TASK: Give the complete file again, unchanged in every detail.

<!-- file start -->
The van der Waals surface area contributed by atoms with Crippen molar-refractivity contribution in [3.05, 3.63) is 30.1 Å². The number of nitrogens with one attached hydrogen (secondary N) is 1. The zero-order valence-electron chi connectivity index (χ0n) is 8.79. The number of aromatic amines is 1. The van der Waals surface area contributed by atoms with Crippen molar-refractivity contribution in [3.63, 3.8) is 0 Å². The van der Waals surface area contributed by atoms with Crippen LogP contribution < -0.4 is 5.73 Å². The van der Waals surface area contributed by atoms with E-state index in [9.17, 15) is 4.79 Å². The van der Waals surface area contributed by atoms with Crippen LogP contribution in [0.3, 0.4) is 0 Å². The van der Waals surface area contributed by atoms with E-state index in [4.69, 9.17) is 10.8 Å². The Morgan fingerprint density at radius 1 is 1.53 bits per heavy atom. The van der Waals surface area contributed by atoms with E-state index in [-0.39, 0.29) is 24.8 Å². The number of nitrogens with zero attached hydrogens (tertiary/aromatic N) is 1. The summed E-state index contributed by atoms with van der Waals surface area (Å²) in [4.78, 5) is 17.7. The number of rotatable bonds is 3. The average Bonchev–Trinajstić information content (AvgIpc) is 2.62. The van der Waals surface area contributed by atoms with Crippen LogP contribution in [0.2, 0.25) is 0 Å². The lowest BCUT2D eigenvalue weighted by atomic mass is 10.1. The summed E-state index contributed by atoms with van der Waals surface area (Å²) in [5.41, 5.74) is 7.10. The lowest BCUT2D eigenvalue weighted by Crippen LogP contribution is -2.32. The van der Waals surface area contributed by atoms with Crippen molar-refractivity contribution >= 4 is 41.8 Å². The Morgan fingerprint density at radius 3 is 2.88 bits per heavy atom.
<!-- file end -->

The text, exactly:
The van der Waals surface area contributed by atoms with Crippen molar-refractivity contribution in [3.05, 3.63) is 30.1 Å². The number of nitrogens with one attached hydrogen (secondary N) is 1. The zero-order valence-electron chi connectivity index (χ0n) is 8.79. The number of aromatic amines is 1. The van der Waals surface area contributed by atoms with Crippen molar-refractivity contribution in [3.63, 3.8) is 0 Å². The van der Waals surface area contributed by atoms with Crippen LogP contribution < -0.4 is 5.73 Å². The van der Waals surface area contributed by atoms with E-state index in [9.17, 15) is 4.79 Å². The van der Waals surface area contributed by atoms with Crippen LogP contribution in [0.3, 0.4) is 0 Å². The van der Waals surface area contributed by atoms with E-state index in [4.69, 9.17) is 10.8 Å². The Morgan fingerprint density at radius 1 is 1.53 bits per heavy atom. The van der Waals surface area contributed by atoms with E-state index in [-0.39, 0.29) is 24.8 Å². The number of nitrogens with zero attached hydrogens (tertiary/aromatic N) is 1. The summed E-state index contributed by atoms with van der Waals surface area (Å²) in [4.78, 5) is 17.7. The number of rotatable bonds is 3. The average Bonchev–Trinajstić information content (AvgIpc) is 2.62. The van der Waals surface area contributed by atoms with Crippen LogP contribution in [0.2, 0.25) is 0 Å². The lowest BCUT2D eigenvalue weighted by atomic mass is 10.1. The summed E-state index contributed by atoms with van der Waals surface area (Å²) in [5.41, 5.74) is 7.10. The lowest BCUT2D eigenvalue weighted by Crippen LogP contribution is -2.32. The van der Waals surface area contributed by atoms with Crippen molar-refractivity contribution >= 4 is 41.8 Å². The Morgan fingerprint density at radius 3 is 2.88 bits per heavy atom.